The U.S. Court of Appeals for the Seventh Circuit has decertified and dismissed with prejudice a class action alleging the packaging of prescription eye drops produced by several pharmaceutical companies dispensed too much product at once, causing users to waste the excess in each dose. Shook Partners Lori McGroder and Jim Muehlberger represented Allergan and Bausch & Lomb Incorporated in the case. The decision, authored by Judge Richard Posner, determines that the plaintiffs had no cause of action.
"You cannot sue a company and argue only—'it could do better by us'—which is all they are arguing," the court held. "The fact that a seller does not sell the product that you want, or at the price you’d like to pay, is not an actionable injury; it is just a regret or disappointment—which is all we have here, the class having failed to allege 'an invasion of a legally protected interest.'"
The court also noted a lack of evidence supporting the plaintiffs' claims. The plaintiffs argued that packaging producing a smaller drop could reduce the cost of the eye drops to the consumers, decreasing the manufacturers' profits. "This assumes that profits would decline if the defendants switched to selling the smaller, cheaper-to-produce eye drops," the court stated. "But that's far from certain; lower prices might result in greater sales and as a result higher rather than lower profits." Further, the plaintiffs did not support their claim that the larger eye drops have a higher risk of side effects with details identifying the side effects or any class member who suffered from them.
Finding that the eye drops have been approved by the U.S. Food and Drug Administration (FDA), the court stated that it "cannot bypass the agency and make its own evaluation of the safety and efficacy of an unconventionally sized eye drop for treatment of glaucoma. Not that the class members are likely to get far with the FDA. They don’t want the agency to rescind its approval of the large drops—they don’t argue that the large drops are unsafe or ineffective. They just want the defendant companies to start manufacturing smaller drops. But the agency can’t force a private company to manufacture a product the company doesn’t want to make—all it can do is approve or disapprove drugs that a company does make."
The court also likened the plaintiffs’ complaint to the purchase of a cat. "Suppose the class members all happened to own pedigreed cats, and the breeders who had sold the cats to the class members had told them that as responsible cat owners they would have to feed the cats kibbles during the day and Fancy Feast at night and buy a fountain for each cat because cats prefer to drink out of a fountain (where gravity works for them) rather than out of a bowl (where gravity works against them) and they don’t like to share a fountain with another cat." If the cat owners then purchased the products as advised, they might be dissatisfied to learn how much each recommendation cost. "They think—maybe correctly—that the cat food is needlessly expensive and the fountain a fragile luxury. Yet would anyone think they could successfully sue the breeders? For what? The breeders had made no misrepresentations. Had a prospective buyer asked one of the breeders what the annual cost of maintaining the cat would be, the breeder would, let’s assume, have given him a realistic estimate. There would be disappointment in the example given, but no cause of action."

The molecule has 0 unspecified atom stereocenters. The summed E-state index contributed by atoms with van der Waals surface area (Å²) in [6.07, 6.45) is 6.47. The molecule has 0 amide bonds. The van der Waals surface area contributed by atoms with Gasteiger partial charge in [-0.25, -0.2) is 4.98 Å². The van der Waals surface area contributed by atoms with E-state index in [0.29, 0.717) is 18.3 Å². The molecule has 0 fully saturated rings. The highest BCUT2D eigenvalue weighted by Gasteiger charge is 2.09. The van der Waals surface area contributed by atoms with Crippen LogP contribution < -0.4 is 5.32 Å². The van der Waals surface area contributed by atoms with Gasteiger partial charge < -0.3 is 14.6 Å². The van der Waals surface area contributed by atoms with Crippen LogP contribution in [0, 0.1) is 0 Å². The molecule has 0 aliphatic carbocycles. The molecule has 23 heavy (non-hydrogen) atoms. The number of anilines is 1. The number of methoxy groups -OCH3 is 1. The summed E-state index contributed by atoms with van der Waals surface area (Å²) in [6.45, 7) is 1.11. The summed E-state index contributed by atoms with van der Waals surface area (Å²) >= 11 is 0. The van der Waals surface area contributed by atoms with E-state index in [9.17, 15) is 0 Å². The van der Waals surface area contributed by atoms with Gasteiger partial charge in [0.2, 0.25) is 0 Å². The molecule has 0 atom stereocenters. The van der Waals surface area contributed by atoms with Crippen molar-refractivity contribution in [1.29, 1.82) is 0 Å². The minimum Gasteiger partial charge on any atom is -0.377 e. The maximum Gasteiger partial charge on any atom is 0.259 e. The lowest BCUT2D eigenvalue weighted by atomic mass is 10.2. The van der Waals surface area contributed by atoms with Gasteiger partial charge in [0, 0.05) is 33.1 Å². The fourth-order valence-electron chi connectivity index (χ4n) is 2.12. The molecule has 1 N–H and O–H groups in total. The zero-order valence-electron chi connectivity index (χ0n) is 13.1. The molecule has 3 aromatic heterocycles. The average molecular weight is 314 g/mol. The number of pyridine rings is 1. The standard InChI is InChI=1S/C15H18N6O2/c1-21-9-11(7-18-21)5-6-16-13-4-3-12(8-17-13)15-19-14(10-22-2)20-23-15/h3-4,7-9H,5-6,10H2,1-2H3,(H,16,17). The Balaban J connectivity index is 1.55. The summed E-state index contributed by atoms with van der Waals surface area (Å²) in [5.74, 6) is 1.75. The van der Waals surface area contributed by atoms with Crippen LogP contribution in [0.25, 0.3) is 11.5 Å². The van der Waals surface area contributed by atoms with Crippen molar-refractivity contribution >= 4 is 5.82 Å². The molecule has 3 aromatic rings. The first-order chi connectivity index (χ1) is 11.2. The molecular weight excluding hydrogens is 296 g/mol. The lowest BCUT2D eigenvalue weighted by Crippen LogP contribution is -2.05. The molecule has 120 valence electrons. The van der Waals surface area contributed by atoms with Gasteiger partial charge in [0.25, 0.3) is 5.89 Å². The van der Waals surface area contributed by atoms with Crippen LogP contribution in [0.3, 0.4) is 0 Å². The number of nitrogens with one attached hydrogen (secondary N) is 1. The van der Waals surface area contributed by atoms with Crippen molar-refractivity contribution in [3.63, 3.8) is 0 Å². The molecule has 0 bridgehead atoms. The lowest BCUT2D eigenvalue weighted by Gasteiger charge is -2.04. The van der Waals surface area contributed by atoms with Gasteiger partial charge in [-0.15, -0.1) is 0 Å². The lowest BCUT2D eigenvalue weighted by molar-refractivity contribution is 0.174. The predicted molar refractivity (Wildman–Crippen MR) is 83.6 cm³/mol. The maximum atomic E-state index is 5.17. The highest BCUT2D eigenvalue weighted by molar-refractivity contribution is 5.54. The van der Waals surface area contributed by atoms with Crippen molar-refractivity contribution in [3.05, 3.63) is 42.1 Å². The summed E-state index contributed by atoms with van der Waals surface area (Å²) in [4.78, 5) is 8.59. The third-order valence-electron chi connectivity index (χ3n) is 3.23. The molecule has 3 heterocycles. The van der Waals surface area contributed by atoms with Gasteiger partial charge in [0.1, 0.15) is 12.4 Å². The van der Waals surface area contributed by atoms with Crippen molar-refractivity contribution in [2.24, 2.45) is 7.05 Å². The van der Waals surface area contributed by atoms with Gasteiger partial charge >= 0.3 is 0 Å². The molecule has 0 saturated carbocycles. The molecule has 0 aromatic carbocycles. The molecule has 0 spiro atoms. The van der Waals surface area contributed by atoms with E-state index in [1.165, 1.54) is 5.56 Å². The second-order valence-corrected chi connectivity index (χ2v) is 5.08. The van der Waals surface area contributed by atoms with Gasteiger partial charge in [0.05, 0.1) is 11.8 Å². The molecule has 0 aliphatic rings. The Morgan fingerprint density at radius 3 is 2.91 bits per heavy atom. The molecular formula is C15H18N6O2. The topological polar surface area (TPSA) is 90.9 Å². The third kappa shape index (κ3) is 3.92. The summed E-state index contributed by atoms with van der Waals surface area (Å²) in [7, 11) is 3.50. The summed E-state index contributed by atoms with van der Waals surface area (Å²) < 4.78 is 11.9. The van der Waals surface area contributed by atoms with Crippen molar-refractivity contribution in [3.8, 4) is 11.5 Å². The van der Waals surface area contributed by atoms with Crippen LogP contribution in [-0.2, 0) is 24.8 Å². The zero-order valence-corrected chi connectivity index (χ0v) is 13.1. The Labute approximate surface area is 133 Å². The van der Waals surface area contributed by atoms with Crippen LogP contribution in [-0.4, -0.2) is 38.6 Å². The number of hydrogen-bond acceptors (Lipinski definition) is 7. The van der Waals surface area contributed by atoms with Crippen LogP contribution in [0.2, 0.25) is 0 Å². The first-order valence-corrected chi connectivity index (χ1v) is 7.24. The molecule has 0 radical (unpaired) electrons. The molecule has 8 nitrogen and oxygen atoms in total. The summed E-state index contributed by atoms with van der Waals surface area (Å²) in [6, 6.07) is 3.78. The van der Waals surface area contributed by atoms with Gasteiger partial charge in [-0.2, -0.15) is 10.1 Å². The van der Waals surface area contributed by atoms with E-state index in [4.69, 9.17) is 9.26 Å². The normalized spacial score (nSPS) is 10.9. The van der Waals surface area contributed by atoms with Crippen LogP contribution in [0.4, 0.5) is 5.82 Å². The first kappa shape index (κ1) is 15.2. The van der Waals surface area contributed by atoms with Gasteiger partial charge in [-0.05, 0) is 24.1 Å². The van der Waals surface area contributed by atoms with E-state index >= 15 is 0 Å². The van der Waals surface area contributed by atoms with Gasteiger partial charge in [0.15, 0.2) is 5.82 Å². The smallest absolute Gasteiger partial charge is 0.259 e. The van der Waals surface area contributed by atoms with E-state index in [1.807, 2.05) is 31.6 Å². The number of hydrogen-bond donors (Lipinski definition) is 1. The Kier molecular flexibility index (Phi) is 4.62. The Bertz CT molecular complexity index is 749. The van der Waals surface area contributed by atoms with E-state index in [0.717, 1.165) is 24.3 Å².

Accordingly, the Seventh Circuit vacated the lower court’s grant of class certification and remanded the case with an order to dismiss the suit with prejudice. Had the court upheld class certification, manufacturers may have been faced with a wave of class actions in federal court alleging no actual injury but simply disappointment with products the plaintiffs believe could have been designed more to their satisfaction or priced more favorably.
Shook attorneys obtained dismissal of similar claims in New Jersey in 2016, representing Allergan and Valeant. The court in that case dismissed the complaint and, later, the amended complaint, holding, "In sum, absent sufficient allegations as to injury, Plaintiffs are left with their bald assertion that they overpaid for effective eye medications that would have been less expensive if they were designed according to Plaintiffs’ specifications. Such a conclusory theory is simply too remote and abstract to qualify as a concrete and particularized injury under Article III standing."
Eike v. Allergan, Inc., No. 16-3334 (7th Cir. 2017).
This summary first appeared in an issue of the Drug & Device Bulletin.